Nov 27 2011

Photo

I joined Amazon.co.uk in October, and am now working on a big project to revamp the browse structure and navigation of the jewellery catalogue. These are exciting days for the relatively young lifestyle consumer catalogue at Amazon - or “softlines”, as they call it - because there is simply so much potential for doing something entirely different from Amazon’s more traditional product lines, like books and music. Stay tuned!

I joined Amazon.co.uk in October, and am now working on a big project to revamp the browse structure and navigation of the jewellery catalogue. These are exciting days for the relatively young lifestyle consumer catalogue at Amazon - or “softlines”, as they call it - because there is simply so much potential for doing something entirely different from Amazon’s more traditional product lines, like books and music. Stay tuned!


Nov 27 2011

Photoset

Last month, I presented my idea for the design of a mobile ambient display to visually represent multiple social media feeds to the very wonderful Fjord London. The project brief specified the problem of prioritising and filtering the constant flow of information from these multiple feeds - and this was my proposed solution. I’d also hand sketched every slide - thought it would be a good opportunity to practice representing ideas more visually. Plus I love sketching, so it was great fun!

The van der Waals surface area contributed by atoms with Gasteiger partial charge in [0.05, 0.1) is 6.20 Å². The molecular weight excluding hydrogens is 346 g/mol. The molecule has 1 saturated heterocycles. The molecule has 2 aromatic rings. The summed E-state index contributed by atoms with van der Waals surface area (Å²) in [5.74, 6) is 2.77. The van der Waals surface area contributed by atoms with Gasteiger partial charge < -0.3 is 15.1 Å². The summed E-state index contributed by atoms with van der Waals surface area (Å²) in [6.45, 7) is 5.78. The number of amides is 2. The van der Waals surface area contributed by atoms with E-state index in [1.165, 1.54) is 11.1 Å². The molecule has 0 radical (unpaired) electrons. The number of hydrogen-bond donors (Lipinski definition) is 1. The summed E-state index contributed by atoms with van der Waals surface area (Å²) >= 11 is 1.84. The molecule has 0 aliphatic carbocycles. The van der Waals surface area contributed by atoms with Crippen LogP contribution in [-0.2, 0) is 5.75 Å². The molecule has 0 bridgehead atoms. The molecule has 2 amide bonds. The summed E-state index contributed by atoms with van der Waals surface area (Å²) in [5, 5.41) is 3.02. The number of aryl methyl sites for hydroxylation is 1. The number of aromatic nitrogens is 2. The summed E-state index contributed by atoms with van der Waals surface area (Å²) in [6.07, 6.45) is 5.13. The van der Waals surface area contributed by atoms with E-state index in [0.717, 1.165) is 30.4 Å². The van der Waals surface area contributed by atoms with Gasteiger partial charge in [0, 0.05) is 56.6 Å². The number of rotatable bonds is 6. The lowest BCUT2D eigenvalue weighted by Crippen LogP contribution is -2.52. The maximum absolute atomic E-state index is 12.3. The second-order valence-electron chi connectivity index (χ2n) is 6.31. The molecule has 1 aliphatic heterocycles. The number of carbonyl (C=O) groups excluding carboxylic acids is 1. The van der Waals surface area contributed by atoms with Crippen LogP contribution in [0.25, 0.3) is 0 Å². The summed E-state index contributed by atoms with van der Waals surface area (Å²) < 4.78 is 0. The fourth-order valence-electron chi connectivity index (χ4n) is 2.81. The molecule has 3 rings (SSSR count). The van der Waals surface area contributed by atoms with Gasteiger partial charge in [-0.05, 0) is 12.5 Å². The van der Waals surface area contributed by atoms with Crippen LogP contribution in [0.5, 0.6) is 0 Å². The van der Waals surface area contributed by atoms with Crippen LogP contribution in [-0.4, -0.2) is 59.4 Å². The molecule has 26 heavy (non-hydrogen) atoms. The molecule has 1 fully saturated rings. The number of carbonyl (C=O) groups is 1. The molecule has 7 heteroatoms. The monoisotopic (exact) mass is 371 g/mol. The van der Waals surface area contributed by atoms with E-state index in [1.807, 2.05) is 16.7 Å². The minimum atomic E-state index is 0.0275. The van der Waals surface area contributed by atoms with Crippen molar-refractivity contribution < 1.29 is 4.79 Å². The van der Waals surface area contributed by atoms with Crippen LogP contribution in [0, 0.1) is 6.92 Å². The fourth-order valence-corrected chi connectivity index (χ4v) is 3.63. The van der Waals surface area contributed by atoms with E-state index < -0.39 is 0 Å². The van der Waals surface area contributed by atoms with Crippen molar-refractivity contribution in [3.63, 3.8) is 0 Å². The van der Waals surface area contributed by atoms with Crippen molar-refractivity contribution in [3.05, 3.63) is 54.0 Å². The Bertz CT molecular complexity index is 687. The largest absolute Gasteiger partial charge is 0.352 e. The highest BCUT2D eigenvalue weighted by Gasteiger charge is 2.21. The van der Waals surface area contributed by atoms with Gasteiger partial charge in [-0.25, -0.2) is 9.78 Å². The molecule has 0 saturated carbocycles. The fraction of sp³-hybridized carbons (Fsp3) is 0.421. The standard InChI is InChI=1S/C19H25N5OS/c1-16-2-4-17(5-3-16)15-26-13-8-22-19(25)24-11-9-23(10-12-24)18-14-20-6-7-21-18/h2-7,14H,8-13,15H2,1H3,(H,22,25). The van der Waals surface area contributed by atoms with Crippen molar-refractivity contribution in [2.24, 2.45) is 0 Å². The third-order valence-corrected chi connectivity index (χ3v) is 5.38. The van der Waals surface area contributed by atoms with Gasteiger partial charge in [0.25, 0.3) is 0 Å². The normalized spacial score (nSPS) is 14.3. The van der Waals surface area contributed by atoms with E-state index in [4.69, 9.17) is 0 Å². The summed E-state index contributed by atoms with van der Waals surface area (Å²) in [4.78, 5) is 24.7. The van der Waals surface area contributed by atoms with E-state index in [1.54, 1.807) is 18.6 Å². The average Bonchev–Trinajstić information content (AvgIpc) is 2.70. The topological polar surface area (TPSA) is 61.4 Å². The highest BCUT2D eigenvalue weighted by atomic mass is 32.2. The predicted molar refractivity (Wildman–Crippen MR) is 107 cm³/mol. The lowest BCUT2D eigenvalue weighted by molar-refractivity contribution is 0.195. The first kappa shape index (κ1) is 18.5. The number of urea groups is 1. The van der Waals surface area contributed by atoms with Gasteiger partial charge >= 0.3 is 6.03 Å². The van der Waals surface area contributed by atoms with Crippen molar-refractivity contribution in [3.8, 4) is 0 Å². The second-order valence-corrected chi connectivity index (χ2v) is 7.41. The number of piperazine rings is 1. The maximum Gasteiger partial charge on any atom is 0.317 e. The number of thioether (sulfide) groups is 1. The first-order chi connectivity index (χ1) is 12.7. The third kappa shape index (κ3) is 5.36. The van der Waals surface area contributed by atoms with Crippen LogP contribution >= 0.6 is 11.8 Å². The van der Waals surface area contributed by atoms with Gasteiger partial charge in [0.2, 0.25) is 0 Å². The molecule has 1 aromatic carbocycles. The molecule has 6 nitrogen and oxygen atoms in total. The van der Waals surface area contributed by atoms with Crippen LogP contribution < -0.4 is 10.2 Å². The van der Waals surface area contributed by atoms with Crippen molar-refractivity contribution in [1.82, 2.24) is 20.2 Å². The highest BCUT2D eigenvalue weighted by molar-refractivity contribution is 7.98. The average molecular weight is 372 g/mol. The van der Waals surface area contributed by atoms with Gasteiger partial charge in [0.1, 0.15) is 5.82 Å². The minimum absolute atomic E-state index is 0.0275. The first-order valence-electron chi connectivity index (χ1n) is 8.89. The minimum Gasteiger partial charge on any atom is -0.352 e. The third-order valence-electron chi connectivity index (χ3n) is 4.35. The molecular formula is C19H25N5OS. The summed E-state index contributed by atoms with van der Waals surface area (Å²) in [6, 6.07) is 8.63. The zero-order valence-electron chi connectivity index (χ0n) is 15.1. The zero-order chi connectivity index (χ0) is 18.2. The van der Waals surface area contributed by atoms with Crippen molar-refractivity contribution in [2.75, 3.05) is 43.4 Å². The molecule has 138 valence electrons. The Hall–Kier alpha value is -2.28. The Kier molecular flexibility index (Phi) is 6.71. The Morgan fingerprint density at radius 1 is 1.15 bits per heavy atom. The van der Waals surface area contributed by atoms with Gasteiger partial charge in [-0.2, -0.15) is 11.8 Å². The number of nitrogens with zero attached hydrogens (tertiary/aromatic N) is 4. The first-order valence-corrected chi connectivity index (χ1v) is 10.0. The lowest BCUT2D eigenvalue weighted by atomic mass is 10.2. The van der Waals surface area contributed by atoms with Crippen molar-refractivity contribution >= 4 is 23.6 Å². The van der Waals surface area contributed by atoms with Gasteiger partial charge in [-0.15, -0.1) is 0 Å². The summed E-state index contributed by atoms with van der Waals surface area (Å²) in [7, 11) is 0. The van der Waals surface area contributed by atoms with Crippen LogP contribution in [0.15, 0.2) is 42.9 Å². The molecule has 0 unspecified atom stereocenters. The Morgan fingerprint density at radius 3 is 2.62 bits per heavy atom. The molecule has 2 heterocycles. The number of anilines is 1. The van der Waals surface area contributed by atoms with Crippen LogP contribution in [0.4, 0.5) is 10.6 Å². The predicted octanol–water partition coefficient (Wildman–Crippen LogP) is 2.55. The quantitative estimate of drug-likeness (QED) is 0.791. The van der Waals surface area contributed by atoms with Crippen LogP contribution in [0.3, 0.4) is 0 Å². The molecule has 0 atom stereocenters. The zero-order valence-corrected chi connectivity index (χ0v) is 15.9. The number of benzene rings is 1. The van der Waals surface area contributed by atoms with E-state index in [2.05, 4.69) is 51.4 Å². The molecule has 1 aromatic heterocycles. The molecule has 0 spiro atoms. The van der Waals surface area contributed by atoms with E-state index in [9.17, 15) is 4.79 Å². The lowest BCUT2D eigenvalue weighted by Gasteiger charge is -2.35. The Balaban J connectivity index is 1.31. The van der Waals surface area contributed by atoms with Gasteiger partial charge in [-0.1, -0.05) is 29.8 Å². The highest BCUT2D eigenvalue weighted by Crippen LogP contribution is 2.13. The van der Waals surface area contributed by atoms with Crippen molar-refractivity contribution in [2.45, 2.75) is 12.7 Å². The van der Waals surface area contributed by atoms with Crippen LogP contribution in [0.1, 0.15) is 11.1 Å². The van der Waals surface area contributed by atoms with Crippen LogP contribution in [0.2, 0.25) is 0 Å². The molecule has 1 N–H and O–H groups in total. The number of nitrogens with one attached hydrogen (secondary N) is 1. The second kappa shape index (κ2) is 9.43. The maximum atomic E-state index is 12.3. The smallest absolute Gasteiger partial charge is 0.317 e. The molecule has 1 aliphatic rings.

Aug 31 2011

Photo

I am currently working on my dissertation with The Guardian, exploring new user testing strategies for their mobile news applications, like the iPhone and Android apps. 
This photo diary study is one of the pieces of user research carried out to gather anecdotal feedback and gain insight into the way readers of The Guardian access news on their mobile devices. This study is particularly useful for identifying where users tend to read the news on their mobile devices, and how much attention is usually given to consuming this news.
This study was also relatively simple to conduct. It was held over a period of one week with 10 readers, who were asked to capture a photo of their environment whenever they accessed The Guardian news on their mobile devices. The cameras on these devices made this particularly easy, as well as the notes application for tapping out quick thoughts and comments in situ.
This is currently still a work in progress. Feel free to send any questions my way.
Go to The Guardian photo diary study blog.

I am currently working on my dissertation with The Guardian, exploring new user testing strategies for their mobile news applications, like the iPhone and Android apps.